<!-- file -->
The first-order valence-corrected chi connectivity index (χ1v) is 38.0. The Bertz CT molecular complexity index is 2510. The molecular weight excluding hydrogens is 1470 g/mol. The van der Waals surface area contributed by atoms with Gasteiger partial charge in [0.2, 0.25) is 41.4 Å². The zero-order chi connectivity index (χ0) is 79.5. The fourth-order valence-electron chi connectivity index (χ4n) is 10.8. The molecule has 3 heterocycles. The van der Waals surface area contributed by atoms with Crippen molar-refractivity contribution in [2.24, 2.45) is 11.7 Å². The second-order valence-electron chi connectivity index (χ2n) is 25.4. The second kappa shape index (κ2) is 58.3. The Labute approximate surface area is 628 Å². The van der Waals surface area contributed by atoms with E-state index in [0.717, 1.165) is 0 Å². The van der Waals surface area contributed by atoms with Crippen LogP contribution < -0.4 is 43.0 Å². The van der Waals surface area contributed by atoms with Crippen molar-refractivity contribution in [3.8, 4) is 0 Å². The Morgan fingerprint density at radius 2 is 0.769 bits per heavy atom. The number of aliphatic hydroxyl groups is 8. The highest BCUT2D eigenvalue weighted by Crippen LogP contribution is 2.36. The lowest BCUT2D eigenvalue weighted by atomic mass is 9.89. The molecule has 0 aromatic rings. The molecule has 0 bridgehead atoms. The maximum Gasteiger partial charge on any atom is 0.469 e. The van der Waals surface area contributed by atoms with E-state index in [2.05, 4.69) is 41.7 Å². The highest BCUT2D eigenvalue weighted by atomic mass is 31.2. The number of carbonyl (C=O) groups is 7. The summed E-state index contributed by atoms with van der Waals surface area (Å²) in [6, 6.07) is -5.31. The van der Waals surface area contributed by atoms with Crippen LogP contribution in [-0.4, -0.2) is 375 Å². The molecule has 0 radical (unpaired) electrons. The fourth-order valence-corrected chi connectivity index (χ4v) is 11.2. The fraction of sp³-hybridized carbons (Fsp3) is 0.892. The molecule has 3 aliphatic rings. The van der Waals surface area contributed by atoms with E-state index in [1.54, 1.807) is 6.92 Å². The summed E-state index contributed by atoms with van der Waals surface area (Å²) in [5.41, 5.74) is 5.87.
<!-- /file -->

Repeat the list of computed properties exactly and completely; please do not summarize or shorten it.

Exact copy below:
The first-order valence-corrected chi connectivity index (χ1v) is 38.0. The Bertz CT molecular complexity index is 2510. The molecular weight excluding hydrogens is 1470 g/mol. The van der Waals surface area contributed by atoms with Gasteiger partial charge in [0.2, 0.25) is 41.4 Å². The zero-order chi connectivity index (χ0) is 79.5. The fourth-order valence-electron chi connectivity index (χ4n) is 10.8. The molecule has 3 heterocycles. The van der Waals surface area contributed by atoms with Crippen molar-refractivity contribution in [2.24, 2.45) is 11.7 Å². The second-order valence-electron chi connectivity index (χ2n) is 25.4. The second kappa shape index (κ2) is 58.3. The Labute approximate surface area is 628 Å². The van der Waals surface area contributed by atoms with E-state index in [0.717, 1.165) is 0 Å². The van der Waals surface area contributed by atoms with Crippen LogP contribution < -0.4 is 43.0 Å². The van der Waals surface area contributed by atoms with Crippen molar-refractivity contribution in [3.8, 4) is 0 Å². The Morgan fingerprint density at radius 2 is 0.769 bits per heavy atom. The number of aliphatic hydroxyl groups is 8. The highest BCUT2D eigenvalue weighted by Crippen LogP contribution is 2.36. The lowest BCUT2D eigenvalue weighted by atomic mass is 9.89. The molecule has 0 aromatic rings. The molecule has 0 bridgehead atoms. The maximum Gasteiger partial charge on any atom is 0.469 e. The van der Waals surface area contributed by atoms with E-state index in [2.05, 4.69) is 41.7 Å². The highest BCUT2D eigenvalue weighted by atomic mass is 31.2. The number of carbonyl (C=O) groups is 7. The summed E-state index contributed by atoms with van der Waals surface area (Å²) in [6, 6.07) is -5.31. The van der Waals surface area contributed by atoms with Crippen LogP contribution in [-0.4, -0.2) is 375 Å². The molecule has 0 radical (unpaired) electrons. The fourth-order valence-corrected chi connectivity index (χ4v) is 11.2. The fraction of sp³-hybridized carbons (Fsp3) is 0.892. The molecule has 3 aliphatic rings. The van der Waals surface area contributed by atoms with E-state index in [1.54, 1.807) is 6.92 Å². The summed E-state index contributed by atoms with van der Waals surface area (Å²) in [5.41, 5.74) is 5.87.